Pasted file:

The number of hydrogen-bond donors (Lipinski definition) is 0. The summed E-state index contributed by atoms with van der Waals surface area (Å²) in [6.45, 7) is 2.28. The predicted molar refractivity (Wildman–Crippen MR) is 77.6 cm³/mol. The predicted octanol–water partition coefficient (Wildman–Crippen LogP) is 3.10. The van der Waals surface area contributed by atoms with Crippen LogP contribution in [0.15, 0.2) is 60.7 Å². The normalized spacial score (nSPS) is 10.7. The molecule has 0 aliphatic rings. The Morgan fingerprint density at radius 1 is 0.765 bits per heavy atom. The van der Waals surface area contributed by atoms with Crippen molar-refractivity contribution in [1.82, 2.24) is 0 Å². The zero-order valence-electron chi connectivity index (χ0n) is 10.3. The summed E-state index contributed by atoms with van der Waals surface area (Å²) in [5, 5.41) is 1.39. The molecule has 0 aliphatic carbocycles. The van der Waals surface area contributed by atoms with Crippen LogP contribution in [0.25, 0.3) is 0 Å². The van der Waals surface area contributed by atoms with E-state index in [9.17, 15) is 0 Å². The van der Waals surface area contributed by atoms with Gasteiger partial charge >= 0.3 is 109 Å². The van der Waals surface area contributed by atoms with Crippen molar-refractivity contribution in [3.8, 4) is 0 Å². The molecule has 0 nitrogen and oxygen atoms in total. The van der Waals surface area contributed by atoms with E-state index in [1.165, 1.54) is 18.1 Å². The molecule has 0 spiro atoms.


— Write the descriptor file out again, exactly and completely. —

The number of hydrogen-bond donors (Lipinski definition) is 0. The summed E-state index contributed by atoms with van der Waals surface area (Å²) in [6.45, 7) is 2.28. The predicted molar refractivity (Wildman–Crippen MR) is 77.6 cm³/mol. The predicted octanol–water partition coefficient (Wildman–Crippen LogP) is 3.10. The van der Waals surface area contributed by atoms with Crippen LogP contribution in [0.15, 0.2) is 60.7 Å². The normalized spacial score (nSPS) is 10.7. The molecule has 0 aliphatic rings. The Morgan fingerprint density at radius 1 is 0.765 bits per heavy atom. The van der Waals surface area contributed by atoms with Crippen molar-refractivity contribution in [1.82, 2.24) is 0 Å². The zero-order valence-electron chi connectivity index (χ0n) is 10.3. The summed E-state index contributed by atoms with van der Waals surface area (Å²) in [5, 5.41) is 1.39. The molecule has 0 aliphatic carbocycles. The van der Waals surface area contributed by atoms with Crippen LogP contribution in [0.25, 0.3) is 0 Å². The van der Waals surface area contributed by atoms with E-state index in [9.17, 15) is 0 Å². The van der Waals surface area contributed by atoms with Gasteiger partial charge >= 0.3 is 109 Å². The van der Waals surface area contributed by atoms with Crippen molar-refractivity contribution in [3.8, 4) is 0 Å². The molecule has 0 nitrogen and oxygen atoms in total. The van der Waals surface area contributed by atoms with E-state index in [1.165, 1.54) is 18.1 Å². The molecule has 0 spiro atoms.